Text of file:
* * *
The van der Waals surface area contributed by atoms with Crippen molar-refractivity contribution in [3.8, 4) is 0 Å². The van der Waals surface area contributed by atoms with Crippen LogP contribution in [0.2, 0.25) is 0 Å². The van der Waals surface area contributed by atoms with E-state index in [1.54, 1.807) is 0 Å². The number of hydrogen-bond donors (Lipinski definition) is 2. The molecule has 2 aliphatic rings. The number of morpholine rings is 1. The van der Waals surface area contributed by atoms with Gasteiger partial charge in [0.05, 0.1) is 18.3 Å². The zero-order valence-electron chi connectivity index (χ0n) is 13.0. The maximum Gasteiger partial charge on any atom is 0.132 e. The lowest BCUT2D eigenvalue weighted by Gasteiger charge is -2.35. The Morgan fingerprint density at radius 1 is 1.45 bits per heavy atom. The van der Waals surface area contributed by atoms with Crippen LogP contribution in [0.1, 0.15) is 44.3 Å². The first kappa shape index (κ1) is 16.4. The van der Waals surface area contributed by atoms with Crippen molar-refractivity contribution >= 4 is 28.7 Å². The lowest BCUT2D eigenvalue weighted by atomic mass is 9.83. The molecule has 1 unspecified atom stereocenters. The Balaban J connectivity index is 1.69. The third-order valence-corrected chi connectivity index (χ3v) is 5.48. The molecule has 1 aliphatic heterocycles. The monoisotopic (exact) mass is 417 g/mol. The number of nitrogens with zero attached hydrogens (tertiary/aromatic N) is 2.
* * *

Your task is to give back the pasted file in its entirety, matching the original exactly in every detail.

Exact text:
The van der Waals surface area contributed by atoms with Crippen molar-refractivity contribution in [3.8, 4) is 0 Å². The van der Waals surface area contributed by atoms with Crippen LogP contribution in [0.2, 0.25) is 0 Å². The van der Waals surface area contributed by atoms with E-state index in [1.54, 1.807) is 0 Å². The number of hydrogen-bond donors (Lipinski definition) is 2. The molecule has 2 aliphatic rings. The number of morpholine rings is 1. The van der Waals surface area contributed by atoms with Gasteiger partial charge in [0.05, 0.1) is 18.3 Å². The zero-order valence-electron chi connectivity index (χ0n) is 13.0. The maximum Gasteiger partial charge on any atom is 0.132 e. The lowest BCUT2D eigenvalue weighted by Gasteiger charge is -2.35. The Morgan fingerprint density at radius 1 is 1.45 bits per heavy atom. The van der Waals surface area contributed by atoms with Crippen LogP contribution in [0.1, 0.15) is 44.3 Å². The first kappa shape index (κ1) is 16.4. The van der Waals surface area contributed by atoms with Crippen molar-refractivity contribution >= 4 is 28.7 Å². The lowest BCUT2D eigenvalue weighted by atomic mass is 9.83. The molecule has 1 unspecified atom stereocenters. The Balaban J connectivity index is 1.69. The third-order valence-corrected chi connectivity index (χ3v) is 5.48. The molecule has 1 aliphatic heterocycles. The monoisotopic (exact) mass is 417 g/mol. The number of nitrogens with zero attached hydrogens (tertiary/aromatic N) is 2.